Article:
Council Member Jamey Brooks responded to the suggestion of suspending the $75 monthly stipend to the Council by saying, “The seventy-five dollars doesn’t pay for my gas” and the other Members agreed that their stipend should not be cut.
Quiring said residents have asked her questions such a,s “We were told we had $3 million in reserve, now we don’t. Why?” She explained that the reserve has been used to keep the City running for the past year due to revenue being less than expenditures. Like the Federal Government, the City of Fillmore will see huge cuts in the coming months.
The meeting had some good news. The Senior Center Board proudly announce they now have an average of 700 to 750 participants each month and have expanded many of the activities they offer such as computer classes, Wii Bowling, arts and craft classes, exercise classes, first aid training and much more. The Center now has an ADA toilet which was donated by Marie Wren, and is working of getting the automatic doors to help wheelchair bound seniors enter the Center. The quoted cost for the doors and installation is $13,000. The Center applied for a grant but it was deferred. The Centers only fundraiser last year was the sale of fireworks which brought in around $14,000. This year a Christmas Ball fundraiser is being planned along with the fireworks sales.
Another item on the City’s agenda was a lien against a Fillmore property on McCampbell Street for code violations in the sum of $111,210. The problem began in 2006 when neighbors complained of accumulated debris on the property. The owner of the property has had numerous hardships in recent years, which include the death of her husband and daughter, disability of her son and the care of her aging mother. The property has recently been cleaned up and is no longer in violation with plans to donate some of the debris to the Salvation Army and Saint Vincent De Paul having been arranged. Joe Kern spoke to the Council on the owners behalf and asked that the fine be made reasonable and a payment plan be worked out. He also informing the Council that the property has a reverse mortgage and that putting a lien on it would be of no value to the City because it would be placed second in line for payoff and there would be nothing left at that point. The Council agreed to a fine of $1,218, which is the costs incurred by the City in this matter and a payment plan for the owner will be worked out.
The City Council presented three proclamations with one going to Teresa Norris who represented the Los Padres Sierra Club. The proclamation was in recognition of “Earth Day” in the City of Fillmore, which is April 22nd. Norris read quotes from John Muir and talked of the beautiful Los Padres Nation Forest that is the backdrop to the City of Fillmore.
Another proclamation presented went to the outgoing Police Chief, Capt. Tim Hagel whose service began April 2008. Fillmore’s crime rate decreased all three consecutive years of his service. Hagel was also recognized for his K-6 grade mentoring program, Adopt a Cop at Mountain View Elementary which teaches and mentors student on appropriate ethics and values, numerous hours as a substitute teacher to enhance the relationship between officers and youth, the development of the North Fillmore Store Front and the list goes on. In statements of appreciation; Walker said she “Appreciates the compassion for the community.” Council Member Brian Sipes responded “Thank you for your sacrifice…we’re going to really miss you” and Brooks added “Down to earth guy…Thank you for being so enjoyable.” Mayor Gayle Washburn told the Chief “I’m going to miss you…hope you come back soon.” Hagel spoke to the Council of his love for the town and that his first job as a young man was here in Fillmore at the Forest Station. Thirty years later he said he came back as Chief. “Volunteerism” is the word Hagel would use to describe Fillmore, “From teacher to seniors to the volunteer Fire Department.” Hagel will be transferring to Thousand Oaks.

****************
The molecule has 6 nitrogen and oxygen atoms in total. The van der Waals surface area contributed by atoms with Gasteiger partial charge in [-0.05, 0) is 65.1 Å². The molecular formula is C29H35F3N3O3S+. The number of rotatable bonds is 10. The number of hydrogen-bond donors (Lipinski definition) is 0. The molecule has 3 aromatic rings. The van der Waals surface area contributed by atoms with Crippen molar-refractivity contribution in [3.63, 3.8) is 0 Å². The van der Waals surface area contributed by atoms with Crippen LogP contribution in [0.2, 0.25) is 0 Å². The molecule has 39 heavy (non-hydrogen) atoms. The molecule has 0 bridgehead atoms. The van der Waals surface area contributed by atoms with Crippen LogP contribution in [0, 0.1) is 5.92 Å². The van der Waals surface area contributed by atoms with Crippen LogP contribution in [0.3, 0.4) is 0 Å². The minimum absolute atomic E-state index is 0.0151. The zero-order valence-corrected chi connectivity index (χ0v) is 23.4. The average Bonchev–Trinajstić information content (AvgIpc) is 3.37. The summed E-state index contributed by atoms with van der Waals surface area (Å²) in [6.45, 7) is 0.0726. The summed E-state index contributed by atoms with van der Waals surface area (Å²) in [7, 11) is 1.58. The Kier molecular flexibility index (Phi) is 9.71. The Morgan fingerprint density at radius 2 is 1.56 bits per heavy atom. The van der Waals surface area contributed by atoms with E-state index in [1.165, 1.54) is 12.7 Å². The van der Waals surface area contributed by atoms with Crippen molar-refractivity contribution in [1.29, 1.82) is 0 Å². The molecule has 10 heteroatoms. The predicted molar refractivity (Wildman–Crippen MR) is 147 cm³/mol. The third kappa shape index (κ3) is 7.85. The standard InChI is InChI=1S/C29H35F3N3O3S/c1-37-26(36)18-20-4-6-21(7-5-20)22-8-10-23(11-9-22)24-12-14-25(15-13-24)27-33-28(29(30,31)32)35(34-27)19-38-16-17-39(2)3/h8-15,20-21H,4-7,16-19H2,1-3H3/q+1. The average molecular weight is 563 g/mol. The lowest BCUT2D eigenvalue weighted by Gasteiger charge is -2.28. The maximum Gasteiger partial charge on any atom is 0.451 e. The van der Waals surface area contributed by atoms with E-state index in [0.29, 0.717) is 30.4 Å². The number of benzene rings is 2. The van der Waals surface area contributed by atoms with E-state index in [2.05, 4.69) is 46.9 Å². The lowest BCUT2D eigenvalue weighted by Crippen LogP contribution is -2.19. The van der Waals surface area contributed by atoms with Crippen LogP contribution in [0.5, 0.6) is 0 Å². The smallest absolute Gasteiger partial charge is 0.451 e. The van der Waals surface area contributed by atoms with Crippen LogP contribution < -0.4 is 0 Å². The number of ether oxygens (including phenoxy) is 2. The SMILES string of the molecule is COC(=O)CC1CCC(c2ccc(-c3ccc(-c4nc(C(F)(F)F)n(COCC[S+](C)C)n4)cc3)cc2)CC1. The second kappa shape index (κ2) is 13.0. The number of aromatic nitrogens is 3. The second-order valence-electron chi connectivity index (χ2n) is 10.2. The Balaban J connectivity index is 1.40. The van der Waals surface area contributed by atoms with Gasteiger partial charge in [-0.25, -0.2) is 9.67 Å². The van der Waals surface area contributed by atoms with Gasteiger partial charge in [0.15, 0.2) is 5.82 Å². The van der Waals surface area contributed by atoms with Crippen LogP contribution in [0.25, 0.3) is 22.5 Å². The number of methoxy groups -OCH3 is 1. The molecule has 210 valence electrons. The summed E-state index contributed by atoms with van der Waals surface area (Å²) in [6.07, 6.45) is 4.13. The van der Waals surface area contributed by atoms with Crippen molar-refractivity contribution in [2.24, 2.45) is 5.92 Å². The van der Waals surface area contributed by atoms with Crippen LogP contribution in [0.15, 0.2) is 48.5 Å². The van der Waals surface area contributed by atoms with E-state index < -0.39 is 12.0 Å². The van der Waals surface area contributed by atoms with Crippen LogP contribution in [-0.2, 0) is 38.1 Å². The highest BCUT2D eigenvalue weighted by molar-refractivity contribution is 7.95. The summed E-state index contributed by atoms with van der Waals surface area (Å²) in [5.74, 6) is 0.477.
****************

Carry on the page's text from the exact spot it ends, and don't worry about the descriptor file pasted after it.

The third proclamation presented went to a Fillmore Middle School Art Class student for designing the Senior Center Inc.’s logo. Winner of the $50 prize and accepting the proclamation was Maria Flores.
Tina Thompson and Laurie Smith, owners of a medical facility and rural heath center on Sespe Avenue, addressed the council about the revised Central Ave Storefront Rehabilitation Program. Thompson and Smith had applied for the program in February under the old guidelines and before the new boundaries had been decided and asked that their property is included in the new boundaries. The Council agreed to grandfather the property in with the exception of Mayor Washburn’s No vote. Washburn explained that she didn’t want an exception made for one property and not others.
The Council wants to remind those nonprofits interested in selling fireworks this summer that it is time to submit applications, and tell residents that the Farmers Market will now be on Wednesday starting April 20th.
Eric Vigil from the Rotary Club Sunrise wanted to remind Fillmore residents of the Casino Night fundraiser being held at El Pescador Restauran,t and they need volunteers for the 4th of July Car Show.